Well, it’s a new year, and with that comes a new excursion to Park City, Utah for the Sundance Film Festival. However, as the COVID-19 pandemic continues to rage on, this year’s festival is taking a different, decidedly more digital, form. So, with dozens of films now available to stream to the general, ticket-buying public, you may need some direction when starting your festival run. Over the next week, we will be bringing you dispatches from the festival, hoping to introduce you to films that you may be hearing more about over the next few months:
For this third dispatch from Sundance 2022, we begin with a pair of music documentaries that are destined to be the talk of the proverbial town for some time.
First up we have Meet Me In The Bathroom, a documentary based around the beloved book of the same name. Directed by Shut Up And Play The Hits directors Will Lovelace and Dylan Southern, Meet Me In The Bathroom tells the story of the New York music scene of the early 2000’s. With 9/11 looming over almost the entire film, there’s a distinct shadow cast over the proceedings, which only goes to heighten the inherent energy found in the glorious archival footage. Relatively sterile in its storytelling, Lovelace and Southern take a back seat here, eschewing the singular style of their LCD Soundsystem picture for something a bit more classical.
hat all said, the archival footage does truly sing here, footage that makes up the entirety of the picture, with the narrative coming solely from voice over recollections from names like Karen O and Kimya Dawson. A film arguably more about the bands and the “scene” than what they or it stood for in a world of profound fear and existential terror, Meet Me In The Bathroom is an engaging nostalgia trip for those of us who grew up finding escapism in the music of bands like the Yeah Yeah Yeahs or Interpol. However, while the archival footage here feels utterly essential, the larger presentation of it is frustratingly flat and uneven.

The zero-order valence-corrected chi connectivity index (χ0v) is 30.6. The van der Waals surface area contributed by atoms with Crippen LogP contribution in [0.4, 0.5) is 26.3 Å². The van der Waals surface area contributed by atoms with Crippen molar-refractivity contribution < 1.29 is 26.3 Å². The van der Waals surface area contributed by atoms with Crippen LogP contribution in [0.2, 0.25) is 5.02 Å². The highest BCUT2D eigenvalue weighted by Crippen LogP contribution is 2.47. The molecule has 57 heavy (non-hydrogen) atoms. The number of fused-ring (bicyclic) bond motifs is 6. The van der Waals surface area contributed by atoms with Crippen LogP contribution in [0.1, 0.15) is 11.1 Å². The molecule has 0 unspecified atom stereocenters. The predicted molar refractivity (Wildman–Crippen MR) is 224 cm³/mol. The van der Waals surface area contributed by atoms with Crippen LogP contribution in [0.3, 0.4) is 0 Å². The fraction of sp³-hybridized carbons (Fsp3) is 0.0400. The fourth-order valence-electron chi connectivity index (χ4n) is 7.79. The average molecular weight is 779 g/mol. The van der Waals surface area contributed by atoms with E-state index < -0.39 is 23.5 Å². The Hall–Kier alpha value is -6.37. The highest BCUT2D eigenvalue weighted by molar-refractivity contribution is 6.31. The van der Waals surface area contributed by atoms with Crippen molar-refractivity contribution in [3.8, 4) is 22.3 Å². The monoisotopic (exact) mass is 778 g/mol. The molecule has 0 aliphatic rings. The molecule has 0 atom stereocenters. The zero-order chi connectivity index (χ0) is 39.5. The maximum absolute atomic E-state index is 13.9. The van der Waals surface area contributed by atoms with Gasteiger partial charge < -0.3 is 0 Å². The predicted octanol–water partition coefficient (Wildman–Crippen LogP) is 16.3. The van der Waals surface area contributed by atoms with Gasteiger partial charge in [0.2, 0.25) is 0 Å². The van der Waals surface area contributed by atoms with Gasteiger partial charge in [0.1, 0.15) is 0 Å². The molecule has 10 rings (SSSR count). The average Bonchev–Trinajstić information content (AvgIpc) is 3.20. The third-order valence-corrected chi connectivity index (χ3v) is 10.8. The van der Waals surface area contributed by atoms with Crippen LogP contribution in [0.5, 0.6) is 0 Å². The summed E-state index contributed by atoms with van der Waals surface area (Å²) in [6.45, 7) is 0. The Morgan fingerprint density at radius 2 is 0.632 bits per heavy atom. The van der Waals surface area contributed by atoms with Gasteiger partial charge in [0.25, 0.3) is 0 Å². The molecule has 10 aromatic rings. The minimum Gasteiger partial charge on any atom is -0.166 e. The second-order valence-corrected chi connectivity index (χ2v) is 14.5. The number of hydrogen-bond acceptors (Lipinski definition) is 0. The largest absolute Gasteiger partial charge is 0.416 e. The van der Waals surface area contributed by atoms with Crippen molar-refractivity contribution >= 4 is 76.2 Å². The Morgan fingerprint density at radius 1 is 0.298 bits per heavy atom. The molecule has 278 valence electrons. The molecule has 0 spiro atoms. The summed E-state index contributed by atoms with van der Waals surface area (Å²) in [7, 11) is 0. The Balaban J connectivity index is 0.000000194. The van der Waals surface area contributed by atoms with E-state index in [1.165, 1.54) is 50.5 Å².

On the other end of the spectrum, we have jeen-yuhs: A Kanye Trilogy. Directed by Chike Ozah and Coodie Simmons, jeen-yuhs is a mammoth achievement, a docuseries that tells the story of one Kanye West. The first “episode” of the series premiered at this year’s festival, and ostensibly chronicled the beginnings of Kanye’s career, up until he fell victim of a car crash that would ultimately change his career, and life in general, forever. Ozah and Simmons themselves were there from the beginning, with their stories playing as the film’s narration/narrative, giving the film a distinctly personal and intimate feeling.
The power here comes, similarly to that of Meet Me In The Bathroom, from the intimate archival footage, ranging from footage of Kanye simply relaxing with friends, or in the studio conjuring the music that would lead him down the path of cultural icon that he’s walked to this day. What could have been another film about a musician and the scene he was born out of, the first hand account of the launch of the backpack rap scene is indispensable. There’s no deifying of West here, with both Ozah and Simmons never apologizing for things West has done but instead attempting to bring to light the world this controversial figure came out of. It’s a textured and deeply nuanced rumination on the career of one of modern music’s most influential and controversial figures.
Another documentary series had its debut at Sundance 2022, this time premiering the entire project. Directed by W. Kamau Bell, We Need To Talk About Cosby is a four hour deep dive into the life and crimes of Bill Cosby, and attempts to recontextualize the life of “America’s Dad” in a manner that feels profoundly essential. Over its epic runtime, the film, which features a blend of archival materials and talking head interviews with everyone from scholars to some of Cosby’s victims, Bell’s film doesn’t pull punches. Instead it engages head on with Cosby’s dichotomous nature. At one moment the film discusses how he ultimately became known as “America’s Dad,” even so much so that NBC was hoping to have him on their network less than a decade ago, and then Bell switches to a discussion about the sinister “Spanish Fly” jokes that were in Cosby’s standup routine and glance towards the type of vile things he would do throughout his career. Cosby is the type of cultural figure that at once is arguably the sole reason many HBCUs are still in existence, and yet the same performer who routinely skewers the black community, blaming them for their inability to move upward in society. It’s in this nuanced conversation that, when paired opposite the harrowing recollections of Cosby’s survivors, turns this film into an essential document about the life and crimes of one of pop culture’s greatest monsters.